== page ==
Murray first pushed the kick-off a couple weeks thinking maybe “this will blow over.”

“A week later, we were like ‘This is not gonna happen.’”

Murray’s first move was a big push toward digital campaigning, with weekly town halls on Thursday nights on various topics and some text-banking. The campaign has also invested more in targeted mailing campaigns, focusing on areas where voters may be more interested in a new candidate who fashions herself as running to the left of the longtime incumbent, Rep. Frank Chopp. Continue reading

Community organizer and sex worker advocate Lascelles joins challenge for Chopp’s seat in the 43rd

 Sherae Lascelles

(Image: Sherae for State)

Sherae Lascelles can trace their activism back to the third grade. A fellow student was sent to the hall after she “acted out of turn” in class. Lascelles talked to her on the way to the bathroom and she said she was hungry. So Lascelles pulled out some Red Vines and brought them to her.

This resulted in a confrontation with the teacher who was upset that Lascelles had brought the girl a snack.

“I learned quickly that I would have to advocate for myself at every turn to survive,” Lascelles tells CHS. “I didn’t even know why I felt like I had to do that, but I just didn’t understand the punishment and I didn’t understand how she was being treated and it didn’t make any sense so I put it upon myself to do something about it.” Continue reading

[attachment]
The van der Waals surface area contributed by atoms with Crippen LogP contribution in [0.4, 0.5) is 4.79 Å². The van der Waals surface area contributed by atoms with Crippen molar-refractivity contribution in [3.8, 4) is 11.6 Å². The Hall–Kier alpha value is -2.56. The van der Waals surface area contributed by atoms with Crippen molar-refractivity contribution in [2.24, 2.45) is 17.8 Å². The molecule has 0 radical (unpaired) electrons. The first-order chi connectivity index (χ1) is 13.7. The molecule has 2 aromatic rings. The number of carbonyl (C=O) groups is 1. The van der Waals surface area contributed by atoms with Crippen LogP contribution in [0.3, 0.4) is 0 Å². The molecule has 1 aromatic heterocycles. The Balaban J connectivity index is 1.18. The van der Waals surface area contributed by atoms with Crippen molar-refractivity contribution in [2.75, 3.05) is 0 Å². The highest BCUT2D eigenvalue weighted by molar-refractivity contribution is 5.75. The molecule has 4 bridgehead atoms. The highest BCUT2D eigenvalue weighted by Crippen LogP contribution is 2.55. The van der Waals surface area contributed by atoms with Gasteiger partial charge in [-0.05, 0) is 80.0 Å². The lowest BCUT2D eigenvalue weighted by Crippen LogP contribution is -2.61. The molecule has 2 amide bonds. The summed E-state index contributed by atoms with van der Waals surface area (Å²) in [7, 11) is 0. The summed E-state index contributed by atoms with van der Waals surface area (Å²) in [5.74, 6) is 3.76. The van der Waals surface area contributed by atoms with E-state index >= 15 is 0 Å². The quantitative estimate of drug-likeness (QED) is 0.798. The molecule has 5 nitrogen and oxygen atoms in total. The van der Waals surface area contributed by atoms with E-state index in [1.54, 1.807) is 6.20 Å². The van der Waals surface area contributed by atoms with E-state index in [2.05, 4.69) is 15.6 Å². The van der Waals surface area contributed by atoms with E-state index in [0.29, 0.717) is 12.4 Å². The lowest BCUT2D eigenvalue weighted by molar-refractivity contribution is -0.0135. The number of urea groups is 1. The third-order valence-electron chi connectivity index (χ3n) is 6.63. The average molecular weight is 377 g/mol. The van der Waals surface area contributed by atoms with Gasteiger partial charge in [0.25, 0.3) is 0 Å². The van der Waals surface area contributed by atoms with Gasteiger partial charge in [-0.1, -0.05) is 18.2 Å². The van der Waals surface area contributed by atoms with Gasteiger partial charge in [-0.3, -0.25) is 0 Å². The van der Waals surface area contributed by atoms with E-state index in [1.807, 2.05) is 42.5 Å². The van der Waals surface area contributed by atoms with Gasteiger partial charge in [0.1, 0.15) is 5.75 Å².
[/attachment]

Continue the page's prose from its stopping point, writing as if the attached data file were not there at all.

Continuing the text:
Jessi Murray: from SlutWalk and Seattle Clinic Defense activism to a challenge in the 43rd

(Image: Elect Jessi Murray)

When Jessi Murray decided to join the Amnesty International Club at her Massachusetts public high school, her twice-George W. Bush-voting dad said it would brainwash her.

Now, she’s running to unseat one of the most powerful political figures in Washington history in Rep. Frank Chopp, the longest serving Speaker ever who gave up that gavel last year. Murray’s race begins now with a run into the August primary with hopes of making it through to the general election in November.

Murray moved to Seattle in 2010 after attending the Olin College of Engineering, a school with about 350 undergraduates a year, and put down roots in Capitol Hill the next year. She works for a small tech consulting firm and wants to focus on “software for good,” but couldn’t talk about the project she’s working on now.